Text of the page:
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8 Easy Recipes to Make Food for Hikes and Camping

Pack light but stay full with these ideas for when you’re hitting the trail

Published on: July 25, 2018

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Parent and child eating while camping or hiking

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One of the best things about living in the Pacific Northwest is the easy access to amazing hikes, walks, strolls and paddles in our forests and waterways.

Whether you’re taking the kids on a short jaunt through the local woods, or attempting to summit Mt. Rainier, make sure you load up on snacks that will keep you going strong before, during and after your trip.

Properly fueling for your hike will help you avoid the “bonk” and enjoy the adventure. When loading up your backpack, choose options that are healthy, delicious, and best served cold. Load up on energy, but be careful not to load your bag. Lightweight and easy to pack options and are a good-bet, unless you want to spend extra calories carrying heavy snacks.

There are plenty of homemade and store-bought choices to take on the trail. Save money by making your own trail mixes and energy bars, or save time and select some great choices from the grocery shelves. Whether you make it or buy it, read ingredient labels to avoid items that are loaded with added sugars, high-fructose corn syrup and hydrogenated oils.

Ready to get your engine going? Reach for these healthy and tasty options:

Chocolate

Loaded with antioxidants and vitamin B, chocolate is easy to digest, a great source of protein and fat, and makes you feel good. Go with dark chocolate, which has less added sugars. Pick your favorite bar from the shelf or make your own toasted coconut chocolate cookies.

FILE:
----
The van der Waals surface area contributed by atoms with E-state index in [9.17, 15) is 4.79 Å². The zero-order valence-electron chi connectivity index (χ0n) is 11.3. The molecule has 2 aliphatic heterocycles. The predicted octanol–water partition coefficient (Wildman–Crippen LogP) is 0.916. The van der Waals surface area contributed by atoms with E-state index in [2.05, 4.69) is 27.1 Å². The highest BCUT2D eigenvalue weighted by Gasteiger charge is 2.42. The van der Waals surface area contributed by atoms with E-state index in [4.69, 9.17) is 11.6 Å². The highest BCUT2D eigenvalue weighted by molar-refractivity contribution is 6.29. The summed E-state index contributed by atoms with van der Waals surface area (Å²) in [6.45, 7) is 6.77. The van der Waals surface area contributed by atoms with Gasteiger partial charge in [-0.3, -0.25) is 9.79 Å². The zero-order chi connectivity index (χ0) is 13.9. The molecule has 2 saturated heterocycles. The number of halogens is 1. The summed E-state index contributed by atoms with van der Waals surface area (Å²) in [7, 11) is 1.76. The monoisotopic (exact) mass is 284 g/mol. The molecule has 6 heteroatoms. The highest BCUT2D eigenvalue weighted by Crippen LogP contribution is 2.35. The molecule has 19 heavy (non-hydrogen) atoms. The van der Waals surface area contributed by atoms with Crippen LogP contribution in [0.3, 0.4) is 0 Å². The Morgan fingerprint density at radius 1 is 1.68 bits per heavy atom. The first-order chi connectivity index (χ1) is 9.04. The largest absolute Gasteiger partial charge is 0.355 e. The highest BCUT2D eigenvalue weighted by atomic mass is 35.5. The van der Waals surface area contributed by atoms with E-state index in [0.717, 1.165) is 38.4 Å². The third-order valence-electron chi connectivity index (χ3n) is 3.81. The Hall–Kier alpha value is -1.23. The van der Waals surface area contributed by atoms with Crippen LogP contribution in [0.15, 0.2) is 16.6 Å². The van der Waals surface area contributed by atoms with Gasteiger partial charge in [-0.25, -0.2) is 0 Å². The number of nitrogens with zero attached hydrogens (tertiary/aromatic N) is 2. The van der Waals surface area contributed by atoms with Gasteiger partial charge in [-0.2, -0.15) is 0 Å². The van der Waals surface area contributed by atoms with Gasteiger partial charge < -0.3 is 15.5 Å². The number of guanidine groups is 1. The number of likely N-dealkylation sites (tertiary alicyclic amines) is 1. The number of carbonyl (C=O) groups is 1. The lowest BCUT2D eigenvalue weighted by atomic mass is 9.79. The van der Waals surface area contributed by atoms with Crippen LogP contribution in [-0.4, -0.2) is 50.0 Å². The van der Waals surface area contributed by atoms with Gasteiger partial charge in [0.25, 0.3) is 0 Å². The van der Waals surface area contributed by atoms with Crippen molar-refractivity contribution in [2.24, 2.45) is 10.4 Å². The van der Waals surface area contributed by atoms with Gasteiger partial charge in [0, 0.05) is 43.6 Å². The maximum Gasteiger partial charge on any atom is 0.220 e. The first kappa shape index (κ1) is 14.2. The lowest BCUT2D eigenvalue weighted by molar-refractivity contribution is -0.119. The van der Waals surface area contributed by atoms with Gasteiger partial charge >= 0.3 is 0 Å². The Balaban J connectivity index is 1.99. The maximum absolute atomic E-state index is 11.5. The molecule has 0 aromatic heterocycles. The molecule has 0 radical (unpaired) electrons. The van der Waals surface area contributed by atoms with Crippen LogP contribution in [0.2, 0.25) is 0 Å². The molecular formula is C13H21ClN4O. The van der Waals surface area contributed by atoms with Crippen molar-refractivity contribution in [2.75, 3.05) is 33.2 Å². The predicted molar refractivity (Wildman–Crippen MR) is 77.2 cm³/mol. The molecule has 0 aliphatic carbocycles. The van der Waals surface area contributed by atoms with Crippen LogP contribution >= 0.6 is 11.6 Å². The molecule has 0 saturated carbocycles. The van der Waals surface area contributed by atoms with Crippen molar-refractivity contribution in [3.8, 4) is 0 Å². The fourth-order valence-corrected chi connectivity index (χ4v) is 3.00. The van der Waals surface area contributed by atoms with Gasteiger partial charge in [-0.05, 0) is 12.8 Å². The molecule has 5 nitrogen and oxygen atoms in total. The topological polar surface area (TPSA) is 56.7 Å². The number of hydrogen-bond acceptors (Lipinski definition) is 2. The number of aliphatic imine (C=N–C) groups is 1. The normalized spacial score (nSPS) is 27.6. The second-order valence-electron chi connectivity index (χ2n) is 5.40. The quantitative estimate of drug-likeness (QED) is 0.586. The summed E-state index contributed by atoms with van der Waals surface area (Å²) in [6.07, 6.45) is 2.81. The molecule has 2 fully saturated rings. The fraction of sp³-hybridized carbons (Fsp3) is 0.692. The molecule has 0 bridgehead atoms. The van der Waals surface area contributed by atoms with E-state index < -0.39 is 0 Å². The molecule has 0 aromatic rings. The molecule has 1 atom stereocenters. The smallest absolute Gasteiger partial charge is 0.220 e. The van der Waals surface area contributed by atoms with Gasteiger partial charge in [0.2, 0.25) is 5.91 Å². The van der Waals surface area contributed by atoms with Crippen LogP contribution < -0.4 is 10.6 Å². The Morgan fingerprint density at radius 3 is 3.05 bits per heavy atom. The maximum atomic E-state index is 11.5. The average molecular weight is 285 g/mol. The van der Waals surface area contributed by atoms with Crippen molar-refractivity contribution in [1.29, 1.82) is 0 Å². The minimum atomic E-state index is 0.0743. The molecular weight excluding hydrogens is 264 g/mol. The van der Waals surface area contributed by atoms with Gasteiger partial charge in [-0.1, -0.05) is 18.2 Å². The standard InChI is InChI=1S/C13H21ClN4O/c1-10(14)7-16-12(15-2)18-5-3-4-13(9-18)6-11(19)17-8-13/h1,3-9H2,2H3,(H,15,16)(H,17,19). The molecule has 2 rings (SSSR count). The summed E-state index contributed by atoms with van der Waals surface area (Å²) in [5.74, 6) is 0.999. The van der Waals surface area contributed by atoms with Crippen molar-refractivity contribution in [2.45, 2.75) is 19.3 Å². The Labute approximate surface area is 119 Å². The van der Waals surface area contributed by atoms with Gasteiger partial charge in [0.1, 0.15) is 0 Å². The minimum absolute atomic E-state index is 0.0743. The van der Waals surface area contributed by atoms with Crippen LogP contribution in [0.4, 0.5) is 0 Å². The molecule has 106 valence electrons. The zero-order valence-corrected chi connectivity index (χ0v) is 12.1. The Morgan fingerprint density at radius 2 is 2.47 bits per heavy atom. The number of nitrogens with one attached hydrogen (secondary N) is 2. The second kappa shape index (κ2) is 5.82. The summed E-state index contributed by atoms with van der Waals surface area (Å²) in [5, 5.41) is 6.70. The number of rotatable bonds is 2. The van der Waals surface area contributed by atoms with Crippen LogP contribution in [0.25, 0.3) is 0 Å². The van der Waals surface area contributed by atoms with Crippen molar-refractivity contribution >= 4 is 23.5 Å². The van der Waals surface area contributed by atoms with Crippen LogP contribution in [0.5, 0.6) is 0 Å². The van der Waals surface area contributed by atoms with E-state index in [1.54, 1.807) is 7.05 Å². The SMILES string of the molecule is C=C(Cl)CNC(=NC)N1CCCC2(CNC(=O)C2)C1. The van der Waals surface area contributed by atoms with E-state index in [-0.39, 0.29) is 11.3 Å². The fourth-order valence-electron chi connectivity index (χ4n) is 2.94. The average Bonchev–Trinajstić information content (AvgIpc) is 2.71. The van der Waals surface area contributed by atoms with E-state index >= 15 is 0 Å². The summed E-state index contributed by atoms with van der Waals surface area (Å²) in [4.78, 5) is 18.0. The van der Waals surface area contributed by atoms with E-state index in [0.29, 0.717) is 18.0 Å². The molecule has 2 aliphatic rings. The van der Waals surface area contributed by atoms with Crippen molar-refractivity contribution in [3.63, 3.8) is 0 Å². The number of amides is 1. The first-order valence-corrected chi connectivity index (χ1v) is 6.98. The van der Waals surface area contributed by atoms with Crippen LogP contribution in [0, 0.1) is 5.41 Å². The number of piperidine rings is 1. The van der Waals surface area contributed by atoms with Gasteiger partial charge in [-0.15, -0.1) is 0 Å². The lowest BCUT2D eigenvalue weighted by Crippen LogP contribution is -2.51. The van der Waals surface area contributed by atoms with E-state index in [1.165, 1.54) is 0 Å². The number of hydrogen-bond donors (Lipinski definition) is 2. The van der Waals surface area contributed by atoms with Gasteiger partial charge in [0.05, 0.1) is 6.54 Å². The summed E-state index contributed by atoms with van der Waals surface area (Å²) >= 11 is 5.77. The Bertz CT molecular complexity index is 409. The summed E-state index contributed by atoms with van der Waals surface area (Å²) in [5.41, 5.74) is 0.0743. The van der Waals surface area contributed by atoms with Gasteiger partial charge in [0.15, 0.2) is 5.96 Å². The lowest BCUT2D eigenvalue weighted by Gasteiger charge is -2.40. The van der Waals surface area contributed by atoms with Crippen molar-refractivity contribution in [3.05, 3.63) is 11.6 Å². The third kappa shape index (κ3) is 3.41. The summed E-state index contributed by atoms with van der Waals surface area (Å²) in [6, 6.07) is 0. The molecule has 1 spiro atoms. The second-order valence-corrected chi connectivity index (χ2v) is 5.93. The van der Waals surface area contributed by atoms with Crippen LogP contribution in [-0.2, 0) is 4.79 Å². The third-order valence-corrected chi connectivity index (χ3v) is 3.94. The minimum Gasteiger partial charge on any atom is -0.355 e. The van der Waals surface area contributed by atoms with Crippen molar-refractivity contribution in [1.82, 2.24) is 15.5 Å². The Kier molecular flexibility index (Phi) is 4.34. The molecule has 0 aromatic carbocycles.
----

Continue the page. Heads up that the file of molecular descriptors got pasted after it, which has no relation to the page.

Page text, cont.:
Whole grains

Easily digestible carbohydrates will fuel your muscles without making you feel heavy and sluggish, plus they’re packed with fiber. Reach for whole wheat bread or pasta, oats, brown rice or vegetables.

If you’re headed out for a short trip, pick up some pre-made brown rice vegetarian sushi for an on-the-trail lunch. Or make your own granola with coffee, nuts and fruit for a power-packed snack or homemade cereal bars, using whole-grain cereal, low-sugar trail mix and honey as a natural sweetener.

Nuts and seeds

The perfect combination of fat and protein, nuts and seeds give your body an energy boost (and also help to rebuild and repair muscle after the hike). Plus they are chock-full of omega-3 fatty acids, unsaturated fat (helping you feel full) and a great vegetarian protein option. Buy a handful of your favorites in bulk and make your own mix or whip together nut bars or trail mix to take on the trail.

Fresh fruit

Packed with a high water content that helps you restore water lost through sweat, fresh fruit satisfies thirst. Choose durable fruit, like apples, oranges and pears, that won’t get squished in your backpack.

Dried fruit

Nutritionally dense and lightweight, dried fruit is a great alternative to fresh, if you’re looking to save space in your pack. Remember to drink plenty of water when eating dried fruit, as your stomach re-hydrates the fruit to digest it. baked cinnamon apple chips are lightly spiced or swap out for some veggies with krispy kale chips.

Pure protein

If you’re looking for something a little more robust, pack cheese, jerky or other proteins. Ready-to-eat chicken and tuna can be found in sealed pouches. Pack hard cheese, like chunks of Parmesan, which will last unrefrigerated. There are a lot of great jerkies to choose from, or try making your own homemade beef jerky.

Editor's note: This article was sponsored by New Seasons Market.

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